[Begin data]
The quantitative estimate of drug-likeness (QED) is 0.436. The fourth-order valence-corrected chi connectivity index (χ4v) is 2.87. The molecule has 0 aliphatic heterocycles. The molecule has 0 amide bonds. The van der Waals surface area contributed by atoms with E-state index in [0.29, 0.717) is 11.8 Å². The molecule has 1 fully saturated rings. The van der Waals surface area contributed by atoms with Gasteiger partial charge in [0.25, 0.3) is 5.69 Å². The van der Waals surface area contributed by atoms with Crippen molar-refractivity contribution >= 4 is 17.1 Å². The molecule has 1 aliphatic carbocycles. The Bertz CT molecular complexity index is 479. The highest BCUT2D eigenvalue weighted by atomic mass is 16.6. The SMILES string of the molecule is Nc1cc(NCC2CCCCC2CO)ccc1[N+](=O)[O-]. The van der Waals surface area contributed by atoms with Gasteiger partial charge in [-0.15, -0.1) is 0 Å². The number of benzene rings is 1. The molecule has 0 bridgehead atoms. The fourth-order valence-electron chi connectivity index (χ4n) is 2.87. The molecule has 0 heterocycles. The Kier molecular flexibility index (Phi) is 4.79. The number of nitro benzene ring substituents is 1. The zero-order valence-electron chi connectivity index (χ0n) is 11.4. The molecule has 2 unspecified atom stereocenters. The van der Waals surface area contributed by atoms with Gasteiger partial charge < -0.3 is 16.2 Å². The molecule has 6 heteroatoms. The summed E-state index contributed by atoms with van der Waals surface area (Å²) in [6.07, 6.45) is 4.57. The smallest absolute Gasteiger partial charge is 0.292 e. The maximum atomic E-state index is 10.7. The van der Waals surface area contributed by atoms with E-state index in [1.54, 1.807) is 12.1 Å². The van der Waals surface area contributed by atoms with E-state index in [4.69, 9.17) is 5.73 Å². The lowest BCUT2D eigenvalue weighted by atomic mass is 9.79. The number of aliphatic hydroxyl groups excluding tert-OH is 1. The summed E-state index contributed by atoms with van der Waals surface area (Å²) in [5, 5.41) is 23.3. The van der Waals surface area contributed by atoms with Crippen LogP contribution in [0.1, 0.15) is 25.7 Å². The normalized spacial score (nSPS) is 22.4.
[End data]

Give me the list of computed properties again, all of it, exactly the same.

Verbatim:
The quantitative estimate of drug-likeness (QED) is 0.436. The fourth-order valence-corrected chi connectivity index (χ4v) is 2.87. The molecule has 0 aliphatic heterocycles. The molecule has 0 amide bonds. The van der Waals surface area contributed by atoms with E-state index in [0.29, 0.717) is 11.8 Å². The molecule has 1 fully saturated rings. The van der Waals surface area contributed by atoms with Gasteiger partial charge in [0.25, 0.3) is 5.69 Å². The van der Waals surface area contributed by atoms with Crippen molar-refractivity contribution >= 4 is 17.1 Å². The molecule has 1 aliphatic carbocycles. The Bertz CT molecular complexity index is 479. The highest BCUT2D eigenvalue weighted by atomic mass is 16.6. The SMILES string of the molecule is Nc1cc(NCC2CCCCC2CO)ccc1[N+](=O)[O-]. The van der Waals surface area contributed by atoms with Gasteiger partial charge in [-0.15, -0.1) is 0 Å². The number of benzene rings is 1. The molecule has 0 bridgehead atoms. The fourth-order valence-electron chi connectivity index (χ4n) is 2.87. The molecule has 0 heterocycles. The Kier molecular flexibility index (Phi) is 4.79. The number of nitro benzene ring substituents is 1. The zero-order valence-electron chi connectivity index (χ0n) is 11.4. The molecule has 2 unspecified atom stereocenters. The van der Waals surface area contributed by atoms with Gasteiger partial charge < -0.3 is 16.2 Å². The molecule has 6 heteroatoms. The summed E-state index contributed by atoms with van der Waals surface area (Å²) in [6.07, 6.45) is 4.57. The smallest absolute Gasteiger partial charge is 0.292 e. The maximum atomic E-state index is 10.7. The van der Waals surface area contributed by atoms with E-state index in [1.54, 1.807) is 12.1 Å². The van der Waals surface area contributed by atoms with E-state index in [4.69, 9.17) is 5.73 Å². The lowest BCUT2D eigenvalue weighted by atomic mass is 9.79. The number of aliphatic hydroxyl groups excluding tert-OH is 1. The summed E-state index contributed by atoms with van der Waals surface area (Å²) in [5, 5.41) is 23.3. The van der Waals surface area contributed by atoms with Crippen LogP contribution in [0.1, 0.15) is 25.7 Å². The normalized spacial score (nSPS) is 22.4.